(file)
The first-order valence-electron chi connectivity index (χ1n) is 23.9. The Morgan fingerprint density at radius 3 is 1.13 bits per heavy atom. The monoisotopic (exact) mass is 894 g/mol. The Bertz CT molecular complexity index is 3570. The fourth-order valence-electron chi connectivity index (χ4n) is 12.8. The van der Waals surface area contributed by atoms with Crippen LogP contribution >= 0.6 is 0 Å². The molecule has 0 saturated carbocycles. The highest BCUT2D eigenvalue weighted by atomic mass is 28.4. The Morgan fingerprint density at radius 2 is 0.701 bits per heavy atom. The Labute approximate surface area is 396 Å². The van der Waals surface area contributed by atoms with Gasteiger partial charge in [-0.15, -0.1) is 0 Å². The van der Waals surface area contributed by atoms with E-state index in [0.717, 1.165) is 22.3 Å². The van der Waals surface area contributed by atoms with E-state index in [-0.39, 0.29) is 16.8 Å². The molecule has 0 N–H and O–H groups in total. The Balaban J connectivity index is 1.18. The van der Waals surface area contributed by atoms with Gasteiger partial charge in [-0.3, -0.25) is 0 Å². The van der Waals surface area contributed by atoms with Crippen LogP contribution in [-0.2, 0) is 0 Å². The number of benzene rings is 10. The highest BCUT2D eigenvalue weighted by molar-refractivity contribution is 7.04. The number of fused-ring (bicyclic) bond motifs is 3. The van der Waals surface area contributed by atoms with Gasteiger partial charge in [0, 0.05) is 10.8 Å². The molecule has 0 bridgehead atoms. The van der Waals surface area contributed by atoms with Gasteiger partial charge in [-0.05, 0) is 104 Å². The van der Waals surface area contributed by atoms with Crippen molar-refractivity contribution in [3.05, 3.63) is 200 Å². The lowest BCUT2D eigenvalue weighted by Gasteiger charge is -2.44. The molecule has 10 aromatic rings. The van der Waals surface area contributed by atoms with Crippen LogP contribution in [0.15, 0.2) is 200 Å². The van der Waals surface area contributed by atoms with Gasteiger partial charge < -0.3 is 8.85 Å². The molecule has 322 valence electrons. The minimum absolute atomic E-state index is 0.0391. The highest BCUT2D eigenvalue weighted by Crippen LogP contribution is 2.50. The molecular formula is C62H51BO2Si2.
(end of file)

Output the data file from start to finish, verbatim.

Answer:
The first-order valence-electron chi connectivity index (χ1n) is 23.9. The Morgan fingerprint density at radius 3 is 1.13 bits per heavy atom. The monoisotopic (exact) mass is 894 g/mol. The Bertz CT molecular complexity index is 3570. The fourth-order valence-electron chi connectivity index (χ4n) is 12.8. The van der Waals surface area contributed by atoms with Crippen LogP contribution >= 0.6 is 0 Å². The molecule has 0 saturated carbocycles. The highest BCUT2D eigenvalue weighted by atomic mass is 28.4. The Morgan fingerprint density at radius 2 is 0.701 bits per heavy atom. The Labute approximate surface area is 396 Å². The van der Waals surface area contributed by atoms with Gasteiger partial charge in [-0.15, -0.1) is 0 Å². The van der Waals surface area contributed by atoms with E-state index in [0.717, 1.165) is 22.3 Å². The van der Waals surface area contributed by atoms with E-state index in [-0.39, 0.29) is 16.8 Å². The molecule has 0 N–H and O–H groups in total. The Balaban J connectivity index is 1.18. The van der Waals surface area contributed by atoms with Gasteiger partial charge in [-0.3, -0.25) is 0 Å². The van der Waals surface area contributed by atoms with Crippen LogP contribution in [-0.2, 0) is 0 Å². The number of benzene rings is 10. The highest BCUT2D eigenvalue weighted by molar-refractivity contribution is 7.04. The number of fused-ring (bicyclic) bond motifs is 3. The van der Waals surface area contributed by atoms with Gasteiger partial charge in [0, 0.05) is 10.8 Å². The molecule has 0 bridgehead atoms. The van der Waals surface area contributed by atoms with Gasteiger partial charge in [-0.05, 0) is 104 Å². The van der Waals surface area contributed by atoms with Crippen molar-refractivity contribution in [3.05, 3.63) is 200 Å². The lowest BCUT2D eigenvalue weighted by Gasteiger charge is -2.44. The molecule has 10 aromatic rings. The van der Waals surface area contributed by atoms with Crippen LogP contribution in [0.15, 0.2) is 200 Å². The van der Waals surface area contributed by atoms with Gasteiger partial charge < -0.3 is 8.85 Å². The molecule has 322 valence electrons. The minimum absolute atomic E-state index is 0.0391. The highest BCUT2D eigenvalue weighted by Crippen LogP contribution is 2.50. The molecular formula is C62H51BO2Si2.